“Imagine if you wandered into a website without a menu or a site map,” says Founder, CEO and Creative Director of Applied Information Group, Tim Fendley. “You’d be totally lost. But that doesn’t often happen because our apps and virtual spaces are designed with feedback from users. By contrast, the design of our architecture, transport systems and cities moves much slower and hasn’t historically included the public in their creation. As a result, most of our physical environments have been built but never really explained.”
For nearly 20 years, Applied has been working to make sense of urban environments and make them more legible for users with wayfinding and spatial experience design. “The concept of legible cities was coined by Kevin Lynch back in the ‘60s when he explored how well people could use physical environments. He drew a connection between how people can imagine a place, their memory of it, and how they feel towards it. This really resonates with us and with our experience of making spaces more user-centric.”
Legibility can be hindered by our inability to properly conceptualise curved streets, Tim says, or to accurately measure distance or direction. “We’ve worked in this space for long enough to understand the factors that make a space more or less legible. So, for instance, circular buildings can be quite problematic because they lack the anchors we need to help us find our way back to where we started. It all comes back to image-ability. We work closely with a professor of neuroscience at University College London who has helped us to better understand the biological nature of mental mapping. We have cells in our brains that connect to places and map the ground. When we can create a picture of a place in our minds, we are reassured and can better enjoy the experience of being in that place.”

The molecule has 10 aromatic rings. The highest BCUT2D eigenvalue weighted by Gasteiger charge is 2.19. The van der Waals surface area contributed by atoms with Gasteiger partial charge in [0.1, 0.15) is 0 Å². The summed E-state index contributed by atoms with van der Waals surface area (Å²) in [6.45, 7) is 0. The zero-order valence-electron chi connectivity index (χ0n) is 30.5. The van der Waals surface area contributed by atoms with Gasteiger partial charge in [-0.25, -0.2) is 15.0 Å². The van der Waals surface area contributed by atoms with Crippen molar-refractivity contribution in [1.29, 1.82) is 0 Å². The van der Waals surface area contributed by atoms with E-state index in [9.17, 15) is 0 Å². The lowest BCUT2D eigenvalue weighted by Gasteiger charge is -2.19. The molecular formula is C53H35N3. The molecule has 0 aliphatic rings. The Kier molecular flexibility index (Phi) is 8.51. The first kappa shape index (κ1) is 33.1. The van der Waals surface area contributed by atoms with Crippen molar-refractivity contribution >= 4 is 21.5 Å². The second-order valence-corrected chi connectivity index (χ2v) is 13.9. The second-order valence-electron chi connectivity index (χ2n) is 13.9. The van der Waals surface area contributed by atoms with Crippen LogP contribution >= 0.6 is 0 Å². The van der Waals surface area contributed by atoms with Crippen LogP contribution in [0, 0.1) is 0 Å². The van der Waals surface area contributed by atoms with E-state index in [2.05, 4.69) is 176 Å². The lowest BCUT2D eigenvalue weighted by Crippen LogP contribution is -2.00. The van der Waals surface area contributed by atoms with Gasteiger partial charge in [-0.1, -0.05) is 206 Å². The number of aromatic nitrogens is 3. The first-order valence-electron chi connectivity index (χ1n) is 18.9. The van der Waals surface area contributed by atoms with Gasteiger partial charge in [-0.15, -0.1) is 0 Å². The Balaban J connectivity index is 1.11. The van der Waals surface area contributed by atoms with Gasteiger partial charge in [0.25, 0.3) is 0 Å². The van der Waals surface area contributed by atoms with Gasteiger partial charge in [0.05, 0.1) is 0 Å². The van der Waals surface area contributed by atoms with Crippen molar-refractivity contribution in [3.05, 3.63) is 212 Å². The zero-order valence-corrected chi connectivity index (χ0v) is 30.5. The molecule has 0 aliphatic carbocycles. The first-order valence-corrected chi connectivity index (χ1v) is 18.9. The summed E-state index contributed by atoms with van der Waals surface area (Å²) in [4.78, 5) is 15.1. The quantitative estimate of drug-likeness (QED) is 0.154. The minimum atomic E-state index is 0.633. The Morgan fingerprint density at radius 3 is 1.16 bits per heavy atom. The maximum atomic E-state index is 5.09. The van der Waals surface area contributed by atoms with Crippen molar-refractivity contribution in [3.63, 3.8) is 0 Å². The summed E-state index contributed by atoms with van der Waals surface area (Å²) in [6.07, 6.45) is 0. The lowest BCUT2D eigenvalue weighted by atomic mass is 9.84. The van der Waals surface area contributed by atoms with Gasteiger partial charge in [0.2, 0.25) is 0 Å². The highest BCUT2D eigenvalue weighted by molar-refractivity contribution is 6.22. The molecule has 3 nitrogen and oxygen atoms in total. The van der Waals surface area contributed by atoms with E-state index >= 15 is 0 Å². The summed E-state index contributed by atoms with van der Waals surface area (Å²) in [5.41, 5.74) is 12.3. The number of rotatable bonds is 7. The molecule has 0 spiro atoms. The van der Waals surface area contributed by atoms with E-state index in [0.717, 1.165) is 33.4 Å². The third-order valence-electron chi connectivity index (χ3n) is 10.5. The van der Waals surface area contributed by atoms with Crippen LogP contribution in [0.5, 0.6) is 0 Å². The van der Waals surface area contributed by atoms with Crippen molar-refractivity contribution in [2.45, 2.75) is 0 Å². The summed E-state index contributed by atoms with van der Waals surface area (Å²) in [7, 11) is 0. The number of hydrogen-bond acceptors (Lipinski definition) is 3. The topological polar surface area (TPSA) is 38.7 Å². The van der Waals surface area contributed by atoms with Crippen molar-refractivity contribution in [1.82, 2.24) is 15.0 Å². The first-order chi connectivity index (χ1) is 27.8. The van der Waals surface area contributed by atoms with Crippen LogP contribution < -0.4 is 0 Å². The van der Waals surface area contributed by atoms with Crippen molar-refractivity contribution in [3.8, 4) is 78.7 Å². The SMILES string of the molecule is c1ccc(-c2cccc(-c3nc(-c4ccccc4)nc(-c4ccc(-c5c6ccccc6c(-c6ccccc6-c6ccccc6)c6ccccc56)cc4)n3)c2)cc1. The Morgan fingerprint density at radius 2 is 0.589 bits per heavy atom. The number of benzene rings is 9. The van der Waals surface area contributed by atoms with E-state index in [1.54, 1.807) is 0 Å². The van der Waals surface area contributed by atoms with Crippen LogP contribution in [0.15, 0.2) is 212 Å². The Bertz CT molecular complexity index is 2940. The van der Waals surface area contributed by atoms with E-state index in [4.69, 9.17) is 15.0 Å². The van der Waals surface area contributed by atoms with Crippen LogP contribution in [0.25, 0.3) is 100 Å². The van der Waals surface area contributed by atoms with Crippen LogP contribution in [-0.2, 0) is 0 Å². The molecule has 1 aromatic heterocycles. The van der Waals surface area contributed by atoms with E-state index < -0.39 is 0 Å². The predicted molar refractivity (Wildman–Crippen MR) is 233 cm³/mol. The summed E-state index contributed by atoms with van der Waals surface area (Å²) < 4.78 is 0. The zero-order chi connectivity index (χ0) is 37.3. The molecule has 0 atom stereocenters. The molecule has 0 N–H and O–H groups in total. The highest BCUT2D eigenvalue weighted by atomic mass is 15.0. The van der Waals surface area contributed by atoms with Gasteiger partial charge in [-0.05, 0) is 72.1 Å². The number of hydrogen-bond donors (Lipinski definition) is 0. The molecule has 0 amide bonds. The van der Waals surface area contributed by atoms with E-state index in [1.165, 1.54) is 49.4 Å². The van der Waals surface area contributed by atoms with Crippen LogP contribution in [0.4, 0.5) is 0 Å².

Wayfinding design typically starts with an audit, Tim says, which enables Applied to see where there is room to improve the user experience. “We have really good systems for collecting data from users to gain insights about their spatial experience. We look at what things are called, how they’re coded, where they are confusing and how they need to be cleaned up. The number one priority is to look at structural improvements. For instance, when we worked in Toronto, we found 14 ‘Number 14’ buses and a bus stop that had two ‘Number 1’ buses from different bus agencies. How many people do you think you got on the wrong bus and got lost? Feeling lost creates uncertainty which inhibits people from interacting with and moving through spaces. It’s really negative. Whether you’re talking about a single building, a shopping centre, a stadium, a transport system or a whole city, those are all levels of complexity that we’re exploring. The bigger and more unintelligible it seems, the more interesting it is for us. Because we can fix it”
Often the most complex part of the process, Tim says, lies in the need for large-scale, multi-agency collaboration. “Legible London was a seminal project both for us and for the whole field of city wayfinding. There were 50-100 stakeholder organisations and groups that all had to buy in to this city-wide vision in order for us to create a single system for the public to interact with. There are three key pillars sitting behind that system to make it work. The first is what we call ‘the last mile’. This is the need to support users as they approach their final destination, where other transport systems leave off. The second is to connect peoples journeys with the cities transport systems by making information available at the point where they leave a system. In London for example, Legible London maps appear on every cycle hire docking station – connecting people to their destination. The last is to employ what’s already in people’s pockets. This could be a map they received from their hotel, a local entertainment guide or their mobile phone. Often, these different sources of information have conflicting definitions, names, codes; we needed to create systems which ensure that wherever you look, you get a similar story of the urban landscape.”